From October 2016 to March 2017 the team is joined by Guest Kats Rosie Burbidge and Eibhlin Vardy, and by InternKats Verónica Rodríguez Arguijo, Tian Lu and Hayleigh Bosher.

Friday, 20 May 2016

The IPKat IP Limerick Competition

Readers with a keen eye on their diaries will have noted that we have had in rather short succession World Intellectual Property Day on 26 April and National Limerick Day on 12 May.  The IPKat has decided to merge the two, and wishes to announce the running of an IP Limerick Competition.

To get readers in the mood, he will offer his own piece, which was in turn prompted by one from his friends at Managing Intellectual Property, whose opening lines he stole borrowed was inspired by.

The judges at the Supreme Court
Don’t always do what they ought
And so they malign
A breakthrough design
Whose representations fall short.

This pays homage to the recent Trunki decision, reported by the IPKat here.

So, for this competition, contestants are invited to contribute a limerick on the subject of a decision from a supreme court (or similar - including CJEU and Bundesgerichtshof*) in any country in the the world on any intellectual property or related matter.  The limerick should conform to the traditional aabba rhyme pattern of the example above and at least pay homage to the customary scansion. The submission should also include a reference to the case being referenced, and a very brief (50-100 words) precis of its subject matter.  Please identify yourself in your submission - anonymous submissions will be disregarded.   (*the IPKat realises that this will offend purists, but is adopting a purposive construction)

Please email your submissions to  Submissions made elsewhere (eg in the comments section of this post) will not be considered in the competition.

It is up to you whether you wish to complimentary or disparaging of the judgment concerned.  UK-based readers may wish to bear in mind that while scandalising the judiciary no longer constitutes contempt of court in England and Wales, the IPKat seems to recall that murmuring judges is still an offence in Scotland.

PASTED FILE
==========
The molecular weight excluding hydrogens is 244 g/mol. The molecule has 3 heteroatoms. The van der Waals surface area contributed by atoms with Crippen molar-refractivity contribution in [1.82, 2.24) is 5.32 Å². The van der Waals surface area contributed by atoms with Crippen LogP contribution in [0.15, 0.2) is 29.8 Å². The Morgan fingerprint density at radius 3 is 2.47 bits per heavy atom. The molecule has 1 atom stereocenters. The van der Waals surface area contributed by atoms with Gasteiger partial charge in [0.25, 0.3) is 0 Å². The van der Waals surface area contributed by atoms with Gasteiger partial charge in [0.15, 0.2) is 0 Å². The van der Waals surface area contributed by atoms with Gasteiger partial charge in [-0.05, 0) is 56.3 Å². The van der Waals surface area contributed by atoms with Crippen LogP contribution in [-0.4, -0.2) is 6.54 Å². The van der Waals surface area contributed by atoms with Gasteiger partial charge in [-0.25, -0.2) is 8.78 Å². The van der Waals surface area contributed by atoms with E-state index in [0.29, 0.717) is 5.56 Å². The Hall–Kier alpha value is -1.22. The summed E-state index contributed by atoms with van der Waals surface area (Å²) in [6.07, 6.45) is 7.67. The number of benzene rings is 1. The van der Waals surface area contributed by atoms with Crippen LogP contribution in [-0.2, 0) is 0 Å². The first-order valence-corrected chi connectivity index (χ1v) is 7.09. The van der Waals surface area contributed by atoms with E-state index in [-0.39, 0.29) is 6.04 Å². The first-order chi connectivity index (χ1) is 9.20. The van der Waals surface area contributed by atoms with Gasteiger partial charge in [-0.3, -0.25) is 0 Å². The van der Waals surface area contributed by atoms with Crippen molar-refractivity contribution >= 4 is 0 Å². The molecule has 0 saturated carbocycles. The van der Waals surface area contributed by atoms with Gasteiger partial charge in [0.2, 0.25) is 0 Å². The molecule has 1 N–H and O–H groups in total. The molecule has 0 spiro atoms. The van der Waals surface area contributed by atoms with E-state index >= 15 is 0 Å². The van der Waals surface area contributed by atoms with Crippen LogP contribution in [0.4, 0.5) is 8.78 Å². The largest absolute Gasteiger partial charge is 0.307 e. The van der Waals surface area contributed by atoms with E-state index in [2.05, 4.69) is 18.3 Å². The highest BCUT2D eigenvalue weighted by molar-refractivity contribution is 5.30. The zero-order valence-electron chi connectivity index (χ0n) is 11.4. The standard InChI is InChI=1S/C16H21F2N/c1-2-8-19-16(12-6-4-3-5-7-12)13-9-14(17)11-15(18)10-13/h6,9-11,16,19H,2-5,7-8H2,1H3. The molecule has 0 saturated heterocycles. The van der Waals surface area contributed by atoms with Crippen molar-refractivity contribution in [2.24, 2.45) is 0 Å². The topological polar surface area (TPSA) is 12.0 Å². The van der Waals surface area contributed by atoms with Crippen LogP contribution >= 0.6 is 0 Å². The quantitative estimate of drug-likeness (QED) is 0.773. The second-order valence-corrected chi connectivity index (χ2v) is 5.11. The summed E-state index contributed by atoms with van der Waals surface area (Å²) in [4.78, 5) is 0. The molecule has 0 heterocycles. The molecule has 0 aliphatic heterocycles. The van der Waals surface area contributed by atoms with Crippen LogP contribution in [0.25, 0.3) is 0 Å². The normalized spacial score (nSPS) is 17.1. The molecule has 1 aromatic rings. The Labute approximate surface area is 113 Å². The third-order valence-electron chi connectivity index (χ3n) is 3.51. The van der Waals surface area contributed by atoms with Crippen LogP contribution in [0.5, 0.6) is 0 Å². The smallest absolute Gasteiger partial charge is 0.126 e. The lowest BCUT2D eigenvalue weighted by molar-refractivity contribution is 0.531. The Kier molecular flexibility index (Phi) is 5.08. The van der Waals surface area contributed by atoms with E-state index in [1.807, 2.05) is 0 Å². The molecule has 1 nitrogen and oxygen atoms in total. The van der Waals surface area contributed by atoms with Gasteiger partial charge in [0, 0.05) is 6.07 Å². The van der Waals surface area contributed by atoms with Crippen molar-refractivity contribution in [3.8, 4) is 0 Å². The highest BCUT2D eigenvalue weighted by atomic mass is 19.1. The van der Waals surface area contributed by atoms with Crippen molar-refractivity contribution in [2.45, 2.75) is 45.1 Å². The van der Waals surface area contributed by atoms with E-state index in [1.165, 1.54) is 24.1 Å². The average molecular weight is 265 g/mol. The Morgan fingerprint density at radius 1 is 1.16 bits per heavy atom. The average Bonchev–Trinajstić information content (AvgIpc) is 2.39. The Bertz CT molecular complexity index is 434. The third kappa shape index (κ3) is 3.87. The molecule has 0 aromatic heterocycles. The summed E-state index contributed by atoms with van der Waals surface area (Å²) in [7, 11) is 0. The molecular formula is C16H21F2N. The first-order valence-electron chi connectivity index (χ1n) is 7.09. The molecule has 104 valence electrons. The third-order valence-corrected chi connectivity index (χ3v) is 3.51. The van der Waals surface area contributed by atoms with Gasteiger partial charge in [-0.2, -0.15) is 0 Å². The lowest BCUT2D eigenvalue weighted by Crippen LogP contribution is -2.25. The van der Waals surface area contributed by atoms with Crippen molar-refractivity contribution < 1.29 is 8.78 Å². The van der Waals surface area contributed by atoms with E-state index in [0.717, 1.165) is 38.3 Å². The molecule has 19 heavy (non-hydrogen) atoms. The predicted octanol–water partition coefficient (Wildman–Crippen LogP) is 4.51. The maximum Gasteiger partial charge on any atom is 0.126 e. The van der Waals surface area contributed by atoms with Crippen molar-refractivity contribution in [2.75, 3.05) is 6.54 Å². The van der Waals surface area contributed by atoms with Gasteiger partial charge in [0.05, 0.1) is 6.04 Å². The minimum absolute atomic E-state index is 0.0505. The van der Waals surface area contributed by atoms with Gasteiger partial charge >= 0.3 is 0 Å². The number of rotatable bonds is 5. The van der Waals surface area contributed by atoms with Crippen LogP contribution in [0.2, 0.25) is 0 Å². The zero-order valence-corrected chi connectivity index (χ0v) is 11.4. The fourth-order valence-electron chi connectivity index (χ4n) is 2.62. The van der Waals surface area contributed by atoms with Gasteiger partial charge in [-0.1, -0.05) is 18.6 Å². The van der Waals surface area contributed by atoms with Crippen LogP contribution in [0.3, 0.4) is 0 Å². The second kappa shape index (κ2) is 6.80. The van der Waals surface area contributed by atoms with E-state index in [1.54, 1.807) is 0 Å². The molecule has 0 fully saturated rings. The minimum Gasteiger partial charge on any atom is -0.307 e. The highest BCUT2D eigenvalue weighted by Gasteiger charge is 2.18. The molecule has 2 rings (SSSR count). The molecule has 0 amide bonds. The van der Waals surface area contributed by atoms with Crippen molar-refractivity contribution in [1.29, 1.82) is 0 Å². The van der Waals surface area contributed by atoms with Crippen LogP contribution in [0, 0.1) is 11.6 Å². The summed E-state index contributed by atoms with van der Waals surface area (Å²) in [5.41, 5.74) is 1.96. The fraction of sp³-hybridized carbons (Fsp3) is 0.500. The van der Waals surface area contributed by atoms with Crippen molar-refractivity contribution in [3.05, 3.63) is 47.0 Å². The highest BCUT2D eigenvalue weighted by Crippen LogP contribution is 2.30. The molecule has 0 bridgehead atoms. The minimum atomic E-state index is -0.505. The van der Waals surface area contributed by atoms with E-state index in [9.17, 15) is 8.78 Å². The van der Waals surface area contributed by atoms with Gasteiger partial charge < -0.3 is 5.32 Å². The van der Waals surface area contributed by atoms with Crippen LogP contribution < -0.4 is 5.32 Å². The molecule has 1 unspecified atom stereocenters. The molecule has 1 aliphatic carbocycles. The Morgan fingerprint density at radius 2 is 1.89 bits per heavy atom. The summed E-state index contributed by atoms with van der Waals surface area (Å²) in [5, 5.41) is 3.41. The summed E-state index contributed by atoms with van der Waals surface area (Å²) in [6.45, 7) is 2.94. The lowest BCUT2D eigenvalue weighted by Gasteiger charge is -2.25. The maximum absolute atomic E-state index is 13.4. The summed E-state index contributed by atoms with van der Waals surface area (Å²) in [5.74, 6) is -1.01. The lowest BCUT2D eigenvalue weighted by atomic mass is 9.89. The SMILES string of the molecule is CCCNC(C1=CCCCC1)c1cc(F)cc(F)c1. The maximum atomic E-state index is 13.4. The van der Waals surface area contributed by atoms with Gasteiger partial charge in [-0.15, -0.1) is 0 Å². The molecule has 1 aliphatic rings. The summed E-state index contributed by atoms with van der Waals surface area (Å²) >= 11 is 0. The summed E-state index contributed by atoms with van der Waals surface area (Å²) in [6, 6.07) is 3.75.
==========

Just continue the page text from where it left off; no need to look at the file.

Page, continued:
Submissions will be judged according to arbitrary and undisclosed criteria by this Kat and a volunteer from Managing Intellectual Property.  MIP has also kindly agreed to donate the prize, which will be one complimentary place at a Managing IP event of the winner's choice within the next 12 months.  This will include catering and CPD, but will exclude travel and accommodation expenses.

The deadline for submissions is 23 June 2016 - the same day as the UK vote on whether to leave the EU, to help you remember.

Authors will retain copyright in their submissions, but, by submitting their entries, grant the IPKat a licence to publish on this blog any entries that he chooses, including the winner and runners up. They will then be subject to the usual IPKat Creative Commons licence (see the IPKat sidebar).


Anonymous said...

A judge once wrote a decision
The president saw with derision.
He was removed from his post,
And given at most
A pension that no one could live on.
LC Lovegood

J Smith said...

Eponia boss Battistelli
Tried moving the Boards to New Delhi
But later that evening
He went through the ceiling
When they criticised him on the telly.

Alex Robinson said...

An ode to G 1/15:

The question re. "Generic OR-claims"
means headaches for all in the law game.
Reviewing the briefs
I bit through my teeth
So now I'm just in even more pain.

THE US anon said...

Philosophy war
Control of the Narrative
Who are the players?

THE US anon said...

^^^ oops - that was for the Haiku competition... ;-)

THE US anon said...

There once was a “troll” from offshore
Who was far too dangerous to ignore
No way to fight
To disprove what’s right
The only course, to show his posts no more.

Jan Denoncourt said...

The UK has an IP Enterprise Court
To give rightsholders support
Where infringers abound
Judges publish their grounds
Making orders to pay up and abort

Anonymous said...

As good as half a lifetime ago
Conscientious examiners at the EPO
Were proud to do a job well done
To serve the European public as one
but now are hindered to do so.

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